2017년도 이전 세미나
I: Mathematical Approach for climate change studies, II: Climate change: finding evidences and causes
|Category||2016 Fall Math Colloquium|
|날짜||2016-12-09||시간||15:50:00 ~ 18:00:00|
|장소||Math Sci Bldg 404||Host||Kunwoo Kim|
|Speaker||Jong-Seong Kug, Seung-Ki Min||소속||POSTECH|
|TOPIC||I: Mathematical Approach for climate change studies, II: Climate change: finding evidences and causes|
|소개 및 안내사항||국종성 교수님(Prof.Jong-Seong Kug)
Title: Mathematical Approach for climate change studies
Abstract: Final goals of climate studies are to understand our climate system and its physical processes, and to predict future changes of the climate system on time scales of about 10 days to a few hundred years. In general, there can be four approaches to pursue the two goals of climate sciences to a large extent. The first is observation and monitoring for climate system. Various mathematical approaches are being applied to develop algorithms of in-situ and remote observations and their calibration. The second is to find meaningful signals throughout big-data analyses, and interpret them physically and dynamically based on our current knowledges. To extract the signals, many linear and nonlinear statistical tools are utilized, which come from mathematical formulas. Still, there is unceasing efforts to develop a new tool including artificial intelligence. The third is to utilize numerical models, which consist of huge partial differential equation sets, to mathematically represent physical and dynamical processes of the climate system. In order to express physical and dynamical processes probabilistically to mathematical formulas and improve computational efficiency, various mathematical approaches are being applied. Lastly, there is theoretical approaches to understand climate phenomena conceptually. By extracting key processes, the huge partial different equations for climate system can be simplified, or sometimes linearized, and then analytical solution can be derived. The analytical solutions can be much helpful for understanding characteristics of climate phenomena and predicting their future changes. In this talk, these mathematical approaches will be introduced, and future collaborating with Math people will be suggested.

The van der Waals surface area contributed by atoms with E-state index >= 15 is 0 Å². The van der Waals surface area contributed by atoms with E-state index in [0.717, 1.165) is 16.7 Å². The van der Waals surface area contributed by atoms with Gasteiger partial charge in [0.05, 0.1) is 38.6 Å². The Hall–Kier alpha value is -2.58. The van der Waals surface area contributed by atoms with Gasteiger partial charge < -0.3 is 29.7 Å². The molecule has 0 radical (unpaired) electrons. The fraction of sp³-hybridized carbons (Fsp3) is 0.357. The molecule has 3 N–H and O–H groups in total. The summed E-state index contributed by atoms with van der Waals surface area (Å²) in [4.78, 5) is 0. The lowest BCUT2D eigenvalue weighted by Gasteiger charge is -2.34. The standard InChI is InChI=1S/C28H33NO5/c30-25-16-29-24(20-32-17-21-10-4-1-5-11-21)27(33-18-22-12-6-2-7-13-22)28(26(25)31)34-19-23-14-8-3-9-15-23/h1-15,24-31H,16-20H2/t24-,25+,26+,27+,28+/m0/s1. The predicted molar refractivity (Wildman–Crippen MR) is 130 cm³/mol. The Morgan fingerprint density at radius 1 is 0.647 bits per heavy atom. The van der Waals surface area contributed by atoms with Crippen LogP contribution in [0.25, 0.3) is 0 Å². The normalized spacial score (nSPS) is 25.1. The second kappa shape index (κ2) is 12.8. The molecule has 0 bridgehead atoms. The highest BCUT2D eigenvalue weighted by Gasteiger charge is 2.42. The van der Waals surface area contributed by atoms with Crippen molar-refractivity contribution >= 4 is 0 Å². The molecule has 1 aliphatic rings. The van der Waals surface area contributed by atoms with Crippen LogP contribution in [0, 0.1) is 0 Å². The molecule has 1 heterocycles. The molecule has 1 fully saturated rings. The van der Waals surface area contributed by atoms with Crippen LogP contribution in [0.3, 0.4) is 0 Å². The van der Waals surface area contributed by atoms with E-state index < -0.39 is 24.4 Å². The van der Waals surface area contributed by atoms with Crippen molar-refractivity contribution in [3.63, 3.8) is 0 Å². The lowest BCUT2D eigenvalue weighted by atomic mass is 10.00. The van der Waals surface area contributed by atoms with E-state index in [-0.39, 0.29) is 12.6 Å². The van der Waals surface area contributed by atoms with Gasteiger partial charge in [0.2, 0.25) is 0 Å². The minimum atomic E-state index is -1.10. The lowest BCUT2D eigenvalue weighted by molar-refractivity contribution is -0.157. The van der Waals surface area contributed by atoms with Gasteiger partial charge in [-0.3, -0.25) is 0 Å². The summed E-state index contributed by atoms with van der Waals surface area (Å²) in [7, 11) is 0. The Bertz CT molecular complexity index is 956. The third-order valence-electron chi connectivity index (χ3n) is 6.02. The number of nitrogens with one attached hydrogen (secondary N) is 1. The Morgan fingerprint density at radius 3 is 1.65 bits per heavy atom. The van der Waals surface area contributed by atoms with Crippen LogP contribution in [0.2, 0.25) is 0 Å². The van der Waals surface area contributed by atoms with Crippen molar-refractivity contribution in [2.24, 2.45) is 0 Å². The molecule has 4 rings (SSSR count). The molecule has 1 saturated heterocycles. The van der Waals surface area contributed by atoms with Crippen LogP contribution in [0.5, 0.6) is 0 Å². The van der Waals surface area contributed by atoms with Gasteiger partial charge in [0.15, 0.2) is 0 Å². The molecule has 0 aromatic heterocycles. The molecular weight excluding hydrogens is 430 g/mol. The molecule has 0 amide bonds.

민승기 교수님(Prof.Seung-Ki Min)
Title: Climate change: finding evidences and causes
Abstract: This seminar introduces the basics of climate change science and associated mathematical approaches, focusing on human impacts on climate. Reliable prediction of future climate changes is fundamental information to better cope with the global and regional impacts of climate changes. First step for this is to identify causes of the past observed climate changes. In particular, quantifying human contribution, due mainly to the increase in greenhouse gases (GHG) from the Industrial Revolution, is required, and for this purpose, climate scientists have been using climate models. Climate models are mathematical equations representing the Earth climate system components and their interactions, which are governed by the physical conservation laws. The climate models are integrated under various conditions of external forcing factors such as the observed GHG increases and aerosols, and the simulation results are compared with the real observations. This observation-model comparison is more rigorously assessed using a mathematical approach based on multiple linear regressions. This approach enables us to effectively find evidences for human influence (signal) on climate given the ranges of natural climate variability (noise). The signal-to-noise problem is called ‘detection and attribution’ of climate change, and some details will be explained with recent studies on the Arctic sea-ice melting and the heavy precipitation intensification. Finally, challenging questions will be discussed in terms of the role of mathematics.